The Islamist murderer at the heart of the British Establishment.
I’m putting this piece from Harry’s Place up without much comment from me, on the grounds that this is an example of how deeply the Islamists have embedded themselves into the British Establishment. This piece also illustrates how questionable Islamic Groups and individuals, have diverted criticism of their acts by the use of the Libel Laws and also other forms of legal action.
The question I ask is that although this particular Islamist is a big name, how many other dodgy Islamists are lurking in councils, health service offices, the civil service and the voluntary sector? How many of them are not working for the benefit of the whole nation but either wholly or partly for the benefit of Islamic conquest?
Uddin is the bearded savage who not only “embedded Islamist politics at the heart of London’s Muslim Community: he also made that politics respectable in the British political mainstream.” Please pay special attention to the paragraph which I have emboldened, as it shows just how Liberal Churchmen and Liberal and Reform Rabbis were hoodwinked into supporting the London Citizens campaign group which contained entities like the East London Mosque, which had a mass murderer like Uddin as vice-chair of the Mosque. Those of us who campaigned to keep their religious organisations away from London Citizens (and the Citizens UK movement as a whole) look like we are beginning to be vindicated.
From Harry’s Place Blog
Lucy Lips, October 14th 2012, 8:48 am
In 1971, Chowdhury Mueen-Uddin abducted, tortured and murdered a number of Bangladeshi intellectuals and patriots, who were seeking self-determination and independence for Bangladesh. As readers of Harry’s Place will be aware, following the failure of his campaign and Bangladesh’s independent. Mueen-Uddin then fled to Britain. Here. he established himself as a pillar of the Bangladeshi British Muslim establishment, the prime mover it its Jamaat-e-Islami directed Islamist politics, and – most shockingly – as the director of Muslim Spiritual Care Provision in the NHS and is also a chairman of the Multi-Faith Group for Healthcare Chaplaincy.
How did he manage it?
First of all, almost nobody challenged him: certainly not from within the National Health Service. After all, the men and women Mueen-Uddin murdered were just brown Muslims from a far away place. Secondly, Mueen Uddin employed the services of Carter Ruck, the solicitors who make a speciality of helping foreign mass murderers from keeping their guilty secrets under wraps through the use of this country’s extreme libel law, aided by the cost that any trial involving flying witnesses over from Bangladesh would inevitably cost.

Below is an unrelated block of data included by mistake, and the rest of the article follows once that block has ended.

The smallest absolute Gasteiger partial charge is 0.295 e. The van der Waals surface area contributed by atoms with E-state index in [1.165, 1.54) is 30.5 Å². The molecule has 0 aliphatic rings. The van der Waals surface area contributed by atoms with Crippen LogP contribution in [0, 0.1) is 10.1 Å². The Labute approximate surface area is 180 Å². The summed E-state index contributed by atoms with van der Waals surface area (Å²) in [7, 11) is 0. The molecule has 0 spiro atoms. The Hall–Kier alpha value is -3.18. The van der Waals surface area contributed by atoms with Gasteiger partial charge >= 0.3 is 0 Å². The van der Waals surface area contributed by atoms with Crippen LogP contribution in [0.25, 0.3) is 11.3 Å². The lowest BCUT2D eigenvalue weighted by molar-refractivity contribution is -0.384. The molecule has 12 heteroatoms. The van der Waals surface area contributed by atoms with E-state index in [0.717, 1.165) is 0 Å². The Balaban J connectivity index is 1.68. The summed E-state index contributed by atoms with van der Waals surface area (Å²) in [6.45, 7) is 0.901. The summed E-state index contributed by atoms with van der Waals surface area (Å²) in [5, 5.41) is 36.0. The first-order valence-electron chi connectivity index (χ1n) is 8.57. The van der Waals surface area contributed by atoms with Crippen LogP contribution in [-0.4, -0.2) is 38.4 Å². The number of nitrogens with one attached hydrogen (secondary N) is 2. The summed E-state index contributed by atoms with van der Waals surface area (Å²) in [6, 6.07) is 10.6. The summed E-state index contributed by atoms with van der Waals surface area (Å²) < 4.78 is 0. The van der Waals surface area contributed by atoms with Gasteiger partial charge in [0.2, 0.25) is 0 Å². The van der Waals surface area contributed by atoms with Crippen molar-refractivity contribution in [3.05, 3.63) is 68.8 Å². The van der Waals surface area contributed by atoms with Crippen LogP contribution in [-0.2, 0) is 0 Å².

This is what happened when The Guardian tried to report on Mueen Uddin’s crimes.
Well, the game is now up. Bangladesh is now about to ask Britain to extradite Mueen Uddin. He won’t go: Bangladesh has the death penalty, and there are proper concerns about the functioning of the Bangladeshi justice process. However, the allegations are now fully in the open.
As a footnote, it is just not possible to overstate the importance of this man to Britain’s Jamaat-e-Islami nework. Mueen Uddin was the founder of the Islamic Forum Europe, Vice Chairman of the East London Mosque and London Muslim Centre, and indeed a trustee of the charity Muslim Aid. He is the man who not only embedded Islamist politics at the heart of London’s Muslim community: he also made that politics respectable in the British political mainstream. Ministers, judges, Mayors, rabbis visit the East London Mosque and hobnob with his henchmen. The Citizens UK/London Citizens movement, which represents an important current within Labour and Left politics, regards both this institution and the Islamic Forum Europe is its partners.
Mueen Uddin hasn’t lost. He won.
The Daily Mail has the story. Mueen Uddin’s libel lawyers appear to have failed to silence the allegations this time: but here they are just in case the man managed to get them taken down:
One of Britain’s most important Muslim leaders – who has a senior role in the NHS – is to be charged with 18 murders by a war crimes tribunal in his native Bangladesh, investigators have told The Mail on Sunday.
Chowdhury Mueen-Uddin, who is director of Muslim Spiritual Care Provision in the NHS and is also a chairman of the Multi-Faith Group for Healthcare Chaplaincy, is accused of abducting, torturing and killing 18 journalists, academics and doctors during the bloody war of independence in Bangladesh in 1971.
Sanaul Huq, the Inspector-General of Bangladesh’s national police force, who is co-ordinating the ICT investigation, said his investigators believe that Mr Mueen-Uddin killed dozens of people during the independence war, but they can link him only to 18 murders with evidence and eyewitness testimonies.
The ICT said Mr Mueen-Uddin and his associates allegedly subjected their victims to horrendous torture before killing them and dumping their bodies in sports grounds which earned the nickname ‘killing fields’.
Mr Huq told The Mail on Sunday: ‘They abducted an eye doctor, and then gouged his eyes out before killing him and dumping his body.
‘They abducted a cardiologist and cut out his heart before killing him and dumping his body.